I’m optimistic that things can –and certainly will –change for the better.  There are so many people in America today that are willing and open to discuss trans-related issues. Hopefully today’s name change, while so meaningful to me personally, can also raise awareness of the fact that we trans* people exist everywhere in America today, and that we have must jump through hurdles every day just for being who we are. If I’m successful in obtaining access to trans healthcare, it will not only be something I have wanted for a long time myself, but it will also open the door for many people, both inside and outside the military, to request the right to live more open, fulfilled lives.
Thank you,
Chelsea Manning
How Chelsea Manning sees herself by Alicia Neal, commissioned by the Chelsea Manning Support Network. View Larger

thepeoplesrecord:

Chelsea Manning’s statement on judge approving her name change:

April 23 - Today is an exciting day. A judge in the state of Kansas has officially ordered my name to be changed from “Bradley Edward Manning” to “Chelsea Elizabeth Manning.” I’ve been working for months for this change, and waiting for years.

It’s worth noting that in both mail and in-person, I’ve often been asked, “Why are you changing your name?” The answer couldn’t be simpler: because it’s a far better, richer, and more honest reflection of who I am and always have been –a woman named Chelsea.

But there is another question I’ve been asked nearly as much, “why are you making this request of the Leavenworth district court?” This is a more complicated question, but the short answer is simple: because I have to.

Unfortunately, the trans* community faces three major obstacles to living a normal life in America: identity documentation, gender segregated institutions, and access to healthcare. And I’ve only just jumped through the first one of these hurdles.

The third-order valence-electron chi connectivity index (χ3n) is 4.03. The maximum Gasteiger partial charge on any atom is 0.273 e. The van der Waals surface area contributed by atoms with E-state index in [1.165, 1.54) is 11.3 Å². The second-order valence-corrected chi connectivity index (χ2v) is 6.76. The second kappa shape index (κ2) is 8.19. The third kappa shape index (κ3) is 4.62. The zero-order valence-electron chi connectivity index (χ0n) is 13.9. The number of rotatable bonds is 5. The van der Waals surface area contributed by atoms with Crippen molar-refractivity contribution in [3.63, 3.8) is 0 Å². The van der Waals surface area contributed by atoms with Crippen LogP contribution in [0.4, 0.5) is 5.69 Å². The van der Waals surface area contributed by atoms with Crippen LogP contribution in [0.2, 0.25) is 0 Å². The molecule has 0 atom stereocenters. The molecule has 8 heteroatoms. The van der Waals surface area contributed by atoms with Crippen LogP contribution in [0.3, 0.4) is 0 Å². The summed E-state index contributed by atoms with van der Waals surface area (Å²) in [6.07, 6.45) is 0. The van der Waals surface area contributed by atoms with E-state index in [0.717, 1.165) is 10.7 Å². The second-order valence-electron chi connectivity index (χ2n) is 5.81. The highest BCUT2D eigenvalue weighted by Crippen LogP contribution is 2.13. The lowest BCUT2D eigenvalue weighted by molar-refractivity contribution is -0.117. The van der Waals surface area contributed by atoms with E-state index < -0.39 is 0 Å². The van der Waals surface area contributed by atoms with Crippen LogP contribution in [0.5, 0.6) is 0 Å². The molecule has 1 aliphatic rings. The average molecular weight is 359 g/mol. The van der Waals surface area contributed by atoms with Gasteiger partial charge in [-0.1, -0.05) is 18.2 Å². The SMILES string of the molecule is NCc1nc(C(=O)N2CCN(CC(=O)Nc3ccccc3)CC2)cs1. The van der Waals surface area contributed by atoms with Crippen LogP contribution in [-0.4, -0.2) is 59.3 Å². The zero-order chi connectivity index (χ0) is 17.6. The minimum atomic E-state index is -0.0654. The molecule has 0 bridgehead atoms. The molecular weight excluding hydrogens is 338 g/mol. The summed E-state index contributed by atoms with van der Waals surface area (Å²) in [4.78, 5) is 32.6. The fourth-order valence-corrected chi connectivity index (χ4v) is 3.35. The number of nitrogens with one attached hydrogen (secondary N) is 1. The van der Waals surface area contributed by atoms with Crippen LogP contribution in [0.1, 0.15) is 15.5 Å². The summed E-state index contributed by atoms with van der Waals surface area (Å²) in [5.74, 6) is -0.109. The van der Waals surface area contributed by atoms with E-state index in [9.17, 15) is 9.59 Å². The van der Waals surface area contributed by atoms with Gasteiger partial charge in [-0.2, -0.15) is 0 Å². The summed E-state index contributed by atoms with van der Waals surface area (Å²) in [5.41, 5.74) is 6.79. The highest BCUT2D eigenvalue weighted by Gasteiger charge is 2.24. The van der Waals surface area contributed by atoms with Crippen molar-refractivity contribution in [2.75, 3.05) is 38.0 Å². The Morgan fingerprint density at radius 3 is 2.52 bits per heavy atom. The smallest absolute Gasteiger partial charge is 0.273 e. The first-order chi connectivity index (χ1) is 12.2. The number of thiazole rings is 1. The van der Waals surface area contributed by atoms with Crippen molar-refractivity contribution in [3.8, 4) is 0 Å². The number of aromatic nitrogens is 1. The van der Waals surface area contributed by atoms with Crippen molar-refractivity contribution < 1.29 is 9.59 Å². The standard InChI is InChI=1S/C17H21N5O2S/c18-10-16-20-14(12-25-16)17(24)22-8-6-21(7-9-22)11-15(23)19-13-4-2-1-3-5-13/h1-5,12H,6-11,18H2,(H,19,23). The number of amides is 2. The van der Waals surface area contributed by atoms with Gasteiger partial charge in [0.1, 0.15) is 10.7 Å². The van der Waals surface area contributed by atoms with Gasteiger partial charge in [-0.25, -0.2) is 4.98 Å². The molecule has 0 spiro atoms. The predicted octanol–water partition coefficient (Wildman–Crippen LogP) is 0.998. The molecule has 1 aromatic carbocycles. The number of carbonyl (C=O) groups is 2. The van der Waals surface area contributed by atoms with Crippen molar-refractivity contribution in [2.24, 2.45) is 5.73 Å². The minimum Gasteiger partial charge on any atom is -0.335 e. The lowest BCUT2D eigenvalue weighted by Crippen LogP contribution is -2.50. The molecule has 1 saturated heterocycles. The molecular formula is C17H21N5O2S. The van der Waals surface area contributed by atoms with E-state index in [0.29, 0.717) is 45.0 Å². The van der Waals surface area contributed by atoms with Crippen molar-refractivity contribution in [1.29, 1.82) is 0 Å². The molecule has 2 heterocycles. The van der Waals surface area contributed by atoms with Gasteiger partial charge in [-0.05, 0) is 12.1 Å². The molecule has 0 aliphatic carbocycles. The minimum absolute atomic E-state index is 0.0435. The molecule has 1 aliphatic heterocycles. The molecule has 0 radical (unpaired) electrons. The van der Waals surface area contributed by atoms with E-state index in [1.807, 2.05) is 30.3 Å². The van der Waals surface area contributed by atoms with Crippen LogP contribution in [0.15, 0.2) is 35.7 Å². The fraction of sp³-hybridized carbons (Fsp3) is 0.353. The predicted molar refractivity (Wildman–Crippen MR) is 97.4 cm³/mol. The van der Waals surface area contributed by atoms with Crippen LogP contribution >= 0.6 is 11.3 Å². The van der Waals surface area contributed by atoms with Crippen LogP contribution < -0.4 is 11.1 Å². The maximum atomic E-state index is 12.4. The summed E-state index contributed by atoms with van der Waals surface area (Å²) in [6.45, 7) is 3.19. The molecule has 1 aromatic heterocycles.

It’s the most banal things –such as showing an ID card, going to the bathroom, and receiving trans-related healthcare –that in our current society keep us from having the means to live better, more productive, and safer lives. Unfortunately, there are many laws and procedures that often don’t consider trans* people, or even outright prevent them from doing the sort of simple day-to-day things that others take for granted.

Now, I am waiting on the military to assist me in accessing healthcare. In August, I requested that the military provide me with a treatment plan consistent with the recognized professional standards of care for trans health. They quickly evaluated me and informed me that they came up with a proposed treatment plan. However, I have not seen yet seen their treatment plan, and in over eight months, I have not received any response as to whether the plan will be approved or disapproved, or whether it follows the guidelines of qualified health professionals.

I’m optimistic that things can –and certainly will –change for the better.  There are so many people in America today that are willing and open to discuss trans-related issues. Hopefully today’s name change, while so meaningful to me personally, can also raise awareness of the fact that we trans* people exist everywhere in America today, and that we have must jump through hurdles every day just for being who we are. If I’m successful in obtaining access to trans healthcare, it will not only be something I have wanted for a long time myself, but it will also open the door for many people, both inside and outside the military, to request the right to live more open, fulfilled lives.

Thank you,

Chelsea Manning

How Chelsea Manning sees herself by Alicia Neal, commissioned by the Chelsea Manning Support Network.